Fumigation offers one of the most effective control measures against varieties of stored product pests and for quarantine purposes for export commodities or plant quarantine requirements. In some situation, fumigation has been used for the control of drywood termite and wood borer in structural buildings.
The term “Fumigation” is often misunderstood by layman to mean pest extermination, which is the incorrect definition. Fumigation is generally defined as “ a chemical which at a required temperature and pressure, can exist in the gaseous state in sufficient concentration to be lethal to a given pest organism.” Fumigation can therefore be defined as a control technique, which involves the establishment of an atmosphere containing a lethal gas in the environment of an insect of a concentration high enough, and an exposure period long enough to kill the target insect.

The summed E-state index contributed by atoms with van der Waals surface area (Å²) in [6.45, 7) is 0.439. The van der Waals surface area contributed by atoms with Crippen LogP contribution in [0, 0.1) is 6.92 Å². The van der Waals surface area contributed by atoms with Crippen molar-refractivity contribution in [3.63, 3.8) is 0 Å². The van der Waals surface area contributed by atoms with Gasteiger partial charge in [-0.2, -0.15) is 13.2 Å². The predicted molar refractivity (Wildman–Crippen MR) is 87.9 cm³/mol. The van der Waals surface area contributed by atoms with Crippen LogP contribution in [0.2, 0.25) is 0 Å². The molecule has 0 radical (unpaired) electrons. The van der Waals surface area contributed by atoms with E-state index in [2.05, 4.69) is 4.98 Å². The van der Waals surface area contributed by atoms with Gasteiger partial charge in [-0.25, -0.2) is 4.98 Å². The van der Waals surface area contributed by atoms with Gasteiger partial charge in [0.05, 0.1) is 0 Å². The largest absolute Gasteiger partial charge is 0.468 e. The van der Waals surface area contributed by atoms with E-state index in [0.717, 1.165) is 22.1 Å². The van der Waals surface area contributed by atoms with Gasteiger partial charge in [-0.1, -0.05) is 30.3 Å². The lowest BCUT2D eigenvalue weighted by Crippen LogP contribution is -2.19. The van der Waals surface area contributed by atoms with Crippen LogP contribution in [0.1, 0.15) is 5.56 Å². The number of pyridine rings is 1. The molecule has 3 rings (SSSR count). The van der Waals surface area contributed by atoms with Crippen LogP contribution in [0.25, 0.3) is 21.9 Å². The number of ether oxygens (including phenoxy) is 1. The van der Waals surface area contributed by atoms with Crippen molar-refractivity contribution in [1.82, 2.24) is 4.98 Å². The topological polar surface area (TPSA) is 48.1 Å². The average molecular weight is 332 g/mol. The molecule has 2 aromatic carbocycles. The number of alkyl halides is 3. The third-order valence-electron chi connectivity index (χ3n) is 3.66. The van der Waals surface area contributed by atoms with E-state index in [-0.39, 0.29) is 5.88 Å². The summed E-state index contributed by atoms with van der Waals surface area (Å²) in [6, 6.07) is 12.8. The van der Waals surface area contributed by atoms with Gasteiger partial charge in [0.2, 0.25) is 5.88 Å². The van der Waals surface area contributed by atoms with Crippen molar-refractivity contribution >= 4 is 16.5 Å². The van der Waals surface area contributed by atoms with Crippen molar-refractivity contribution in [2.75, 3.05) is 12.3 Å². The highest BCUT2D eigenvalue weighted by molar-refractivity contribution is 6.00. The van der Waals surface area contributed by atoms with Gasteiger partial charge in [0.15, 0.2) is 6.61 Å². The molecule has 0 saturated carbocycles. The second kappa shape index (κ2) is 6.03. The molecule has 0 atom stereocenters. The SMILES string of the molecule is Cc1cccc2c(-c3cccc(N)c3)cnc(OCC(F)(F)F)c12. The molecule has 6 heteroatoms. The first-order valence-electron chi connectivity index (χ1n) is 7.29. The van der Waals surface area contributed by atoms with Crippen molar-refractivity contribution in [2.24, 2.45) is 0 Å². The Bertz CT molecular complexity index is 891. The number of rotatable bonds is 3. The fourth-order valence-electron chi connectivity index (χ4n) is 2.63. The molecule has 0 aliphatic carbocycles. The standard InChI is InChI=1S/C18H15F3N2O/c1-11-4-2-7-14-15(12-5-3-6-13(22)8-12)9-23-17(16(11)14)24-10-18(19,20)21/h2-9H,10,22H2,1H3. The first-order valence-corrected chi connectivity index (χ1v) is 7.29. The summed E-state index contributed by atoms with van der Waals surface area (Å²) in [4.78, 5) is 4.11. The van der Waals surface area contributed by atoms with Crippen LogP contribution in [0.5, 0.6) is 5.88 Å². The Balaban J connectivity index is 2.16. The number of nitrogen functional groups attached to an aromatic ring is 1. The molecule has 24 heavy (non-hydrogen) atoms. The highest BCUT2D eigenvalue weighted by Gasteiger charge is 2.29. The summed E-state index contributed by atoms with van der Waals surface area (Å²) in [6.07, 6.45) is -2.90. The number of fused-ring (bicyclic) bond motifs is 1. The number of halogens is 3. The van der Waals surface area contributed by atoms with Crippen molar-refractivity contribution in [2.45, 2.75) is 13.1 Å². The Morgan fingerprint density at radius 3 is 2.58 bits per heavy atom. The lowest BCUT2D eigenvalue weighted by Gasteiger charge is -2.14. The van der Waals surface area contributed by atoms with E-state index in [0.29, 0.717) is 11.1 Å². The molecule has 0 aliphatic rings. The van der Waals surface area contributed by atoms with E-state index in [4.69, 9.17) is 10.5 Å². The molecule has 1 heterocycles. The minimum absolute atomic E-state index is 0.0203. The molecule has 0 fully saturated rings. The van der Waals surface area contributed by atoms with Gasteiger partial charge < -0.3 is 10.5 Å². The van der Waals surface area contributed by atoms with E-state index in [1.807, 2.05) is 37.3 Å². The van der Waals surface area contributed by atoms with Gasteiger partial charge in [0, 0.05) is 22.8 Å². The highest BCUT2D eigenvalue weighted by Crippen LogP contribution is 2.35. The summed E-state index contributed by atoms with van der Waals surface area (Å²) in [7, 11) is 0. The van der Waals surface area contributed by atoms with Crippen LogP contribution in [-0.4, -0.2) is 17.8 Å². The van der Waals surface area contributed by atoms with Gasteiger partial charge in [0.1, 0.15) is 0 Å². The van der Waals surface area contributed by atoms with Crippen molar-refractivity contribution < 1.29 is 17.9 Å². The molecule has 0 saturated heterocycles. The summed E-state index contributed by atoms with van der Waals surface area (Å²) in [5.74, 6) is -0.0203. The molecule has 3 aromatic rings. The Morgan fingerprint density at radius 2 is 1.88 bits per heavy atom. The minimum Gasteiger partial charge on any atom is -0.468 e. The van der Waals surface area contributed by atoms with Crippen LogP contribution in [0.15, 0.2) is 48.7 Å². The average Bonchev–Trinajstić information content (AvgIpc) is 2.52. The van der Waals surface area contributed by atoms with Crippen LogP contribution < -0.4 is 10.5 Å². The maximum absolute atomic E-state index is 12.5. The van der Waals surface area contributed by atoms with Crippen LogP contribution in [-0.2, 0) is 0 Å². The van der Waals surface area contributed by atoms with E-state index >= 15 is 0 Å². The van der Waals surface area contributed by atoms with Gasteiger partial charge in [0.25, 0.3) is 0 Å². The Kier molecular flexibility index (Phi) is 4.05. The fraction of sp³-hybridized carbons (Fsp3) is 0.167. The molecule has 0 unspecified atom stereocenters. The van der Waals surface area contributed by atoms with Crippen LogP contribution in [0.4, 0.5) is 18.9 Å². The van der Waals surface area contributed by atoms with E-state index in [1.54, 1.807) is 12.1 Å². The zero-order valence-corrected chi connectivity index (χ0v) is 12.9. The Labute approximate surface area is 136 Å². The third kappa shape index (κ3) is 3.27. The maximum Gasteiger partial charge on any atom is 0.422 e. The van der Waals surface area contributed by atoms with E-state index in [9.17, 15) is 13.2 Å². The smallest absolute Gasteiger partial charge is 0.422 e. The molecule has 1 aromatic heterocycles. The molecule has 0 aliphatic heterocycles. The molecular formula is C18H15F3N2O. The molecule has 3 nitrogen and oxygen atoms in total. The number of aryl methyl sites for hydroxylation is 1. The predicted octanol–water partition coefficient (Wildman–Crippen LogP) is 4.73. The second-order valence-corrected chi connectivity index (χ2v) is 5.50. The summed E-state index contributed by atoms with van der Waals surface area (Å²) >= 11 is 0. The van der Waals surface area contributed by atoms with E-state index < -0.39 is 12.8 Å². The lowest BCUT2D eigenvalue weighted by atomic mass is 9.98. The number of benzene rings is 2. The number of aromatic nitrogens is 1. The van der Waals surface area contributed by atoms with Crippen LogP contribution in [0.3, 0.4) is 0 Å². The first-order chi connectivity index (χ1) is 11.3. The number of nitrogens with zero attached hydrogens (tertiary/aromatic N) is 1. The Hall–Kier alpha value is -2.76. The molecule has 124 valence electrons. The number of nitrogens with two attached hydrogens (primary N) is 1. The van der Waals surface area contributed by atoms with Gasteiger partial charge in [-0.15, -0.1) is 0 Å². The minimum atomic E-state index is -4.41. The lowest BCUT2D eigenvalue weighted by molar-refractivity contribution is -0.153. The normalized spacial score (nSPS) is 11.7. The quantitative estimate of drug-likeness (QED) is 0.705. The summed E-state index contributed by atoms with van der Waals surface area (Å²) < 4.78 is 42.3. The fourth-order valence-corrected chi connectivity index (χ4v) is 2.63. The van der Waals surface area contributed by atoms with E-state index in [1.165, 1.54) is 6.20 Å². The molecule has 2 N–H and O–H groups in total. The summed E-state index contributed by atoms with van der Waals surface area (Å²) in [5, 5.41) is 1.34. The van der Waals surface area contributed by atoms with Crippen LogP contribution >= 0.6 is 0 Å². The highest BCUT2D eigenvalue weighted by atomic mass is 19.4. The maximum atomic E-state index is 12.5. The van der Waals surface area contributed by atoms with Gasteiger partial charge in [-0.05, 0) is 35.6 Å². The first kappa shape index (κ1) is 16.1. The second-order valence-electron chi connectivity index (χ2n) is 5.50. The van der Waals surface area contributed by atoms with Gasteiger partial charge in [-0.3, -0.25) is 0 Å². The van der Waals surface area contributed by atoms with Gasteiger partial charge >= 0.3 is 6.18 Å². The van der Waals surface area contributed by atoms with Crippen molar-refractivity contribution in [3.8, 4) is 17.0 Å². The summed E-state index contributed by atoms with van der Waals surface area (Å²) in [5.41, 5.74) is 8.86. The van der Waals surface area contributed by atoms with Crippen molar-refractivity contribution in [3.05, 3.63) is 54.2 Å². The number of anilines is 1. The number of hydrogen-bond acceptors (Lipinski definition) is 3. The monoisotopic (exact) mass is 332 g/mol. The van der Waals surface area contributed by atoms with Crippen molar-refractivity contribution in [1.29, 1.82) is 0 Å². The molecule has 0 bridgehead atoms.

Under the Malaysian scenario, the main fumigants registered and approved for use under the application of licensed fumigators are: hydrogen cyanide (HCN), methyl bromide and aluminium phosphide (phosphine gas). All forms of fumigation work carried out should be in accordance with The Hydrogen Cyanide Act and Regulations (1953) which was enacted in 1953 and later revised in 1981. The main objective of this Act is to regulate the fumigation of premises, vessels, aircrafts and articles. The purpose of this Act and the regulations under it is to protect the public from dangers in connection with the fumigation of premises and articles which include ships or vehicles. This also includes the issue of proper disposal of residue arising form the fumigation work. In order to carry out such fumigation under this Act, the Pest Control Operators or personnel must have a Fumigation License from the Ministry of Health.